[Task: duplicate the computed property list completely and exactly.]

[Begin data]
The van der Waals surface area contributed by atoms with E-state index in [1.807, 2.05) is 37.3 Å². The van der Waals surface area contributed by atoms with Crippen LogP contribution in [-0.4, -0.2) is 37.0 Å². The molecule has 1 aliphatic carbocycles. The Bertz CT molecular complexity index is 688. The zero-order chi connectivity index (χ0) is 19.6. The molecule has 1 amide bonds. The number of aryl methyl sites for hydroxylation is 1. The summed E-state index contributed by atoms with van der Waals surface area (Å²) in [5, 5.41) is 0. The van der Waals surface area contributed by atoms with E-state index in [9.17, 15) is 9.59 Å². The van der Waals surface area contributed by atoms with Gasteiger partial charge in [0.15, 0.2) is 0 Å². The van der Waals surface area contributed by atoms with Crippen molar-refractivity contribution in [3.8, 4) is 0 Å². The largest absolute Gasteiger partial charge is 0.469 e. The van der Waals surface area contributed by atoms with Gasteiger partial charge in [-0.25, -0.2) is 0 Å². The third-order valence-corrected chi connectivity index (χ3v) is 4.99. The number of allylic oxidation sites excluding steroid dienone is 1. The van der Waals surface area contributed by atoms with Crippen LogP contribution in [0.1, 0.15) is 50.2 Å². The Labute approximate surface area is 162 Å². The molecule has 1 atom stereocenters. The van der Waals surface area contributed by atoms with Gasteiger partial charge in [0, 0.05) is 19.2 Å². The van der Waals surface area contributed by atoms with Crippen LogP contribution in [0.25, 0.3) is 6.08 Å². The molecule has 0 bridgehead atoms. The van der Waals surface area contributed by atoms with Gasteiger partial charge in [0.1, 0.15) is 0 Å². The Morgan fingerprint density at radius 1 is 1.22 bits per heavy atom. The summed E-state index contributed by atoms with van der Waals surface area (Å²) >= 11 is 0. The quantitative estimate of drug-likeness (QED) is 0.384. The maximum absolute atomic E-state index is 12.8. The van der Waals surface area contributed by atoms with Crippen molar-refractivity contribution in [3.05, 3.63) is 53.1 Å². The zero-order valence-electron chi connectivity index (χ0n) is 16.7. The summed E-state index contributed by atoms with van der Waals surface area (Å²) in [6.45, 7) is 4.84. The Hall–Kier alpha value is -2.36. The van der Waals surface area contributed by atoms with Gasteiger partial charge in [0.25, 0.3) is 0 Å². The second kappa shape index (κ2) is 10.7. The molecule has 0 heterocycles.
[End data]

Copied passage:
The van der Waals surface area contributed by atoms with E-state index in [1.807, 2.05) is 37.3 Å². The van der Waals surface area contributed by atoms with Crippen LogP contribution in [-0.4, -0.2) is 37.0 Å². The molecule has 1 aliphatic carbocycles. The Bertz CT molecular complexity index is 688. The zero-order chi connectivity index (χ0) is 19.6. The molecule has 1 amide bonds. The number of aryl methyl sites for hydroxylation is 1. The summed E-state index contributed by atoms with van der Waals surface area (Å²) in [5, 5.41) is 0. The van der Waals surface area contributed by atoms with E-state index in [9.17, 15) is 9.59 Å². The van der Waals surface area contributed by atoms with Gasteiger partial charge in [0.15, 0.2) is 0 Å². The van der Waals surface area contributed by atoms with Crippen molar-refractivity contribution in [3.8, 4) is 0 Å². The largest absolute Gasteiger partial charge is 0.469 e. The van der Waals surface area contributed by atoms with Gasteiger partial charge in [-0.25, -0.2) is 0 Å². The third-order valence-corrected chi connectivity index (χ3v) is 4.99. The number of allylic oxidation sites excluding steroid dienone is 1. The van der Waals surface area contributed by atoms with Crippen LogP contribution in [0.1, 0.15) is 50.2 Å². The Labute approximate surface area is 162 Å². The molecule has 1 atom stereocenters. The van der Waals surface area contributed by atoms with Gasteiger partial charge in [0, 0.05) is 19.2 Å². The van der Waals surface area contributed by atoms with Crippen LogP contribution in [0.25, 0.3) is 6.08 Å². The molecule has 0 bridgehead atoms. The van der Waals surface area contributed by atoms with Gasteiger partial charge in [0.1, 0.15) is 0 Å². The Morgan fingerprint density at radius 1 is 1.22 bits per heavy atom. The summed E-state index contributed by atoms with van der Waals surface area (Å²) >= 11 is 0. The quantitative estimate of drug-likeness (QED) is 0.384. The maximum absolute atomic E-state index is 12.8. The van der Waals surface area contributed by atoms with Crippen molar-refractivity contribution in [3.05, 3.63) is 53.1 Å². The zero-order valence-electron chi connectivity index (χ0n) is 16.7. The summed E-state index contributed by atoms with van der Waals surface area (Å²) in [6.45, 7) is 4.84. The Hall–Kier alpha value is -2.36. The van der Waals surface area contributed by atoms with Gasteiger partial charge in [0.25, 0.3) is 0 Å². The second kappa shape index (κ2) is 10.7. The molecule has 0 heterocycles.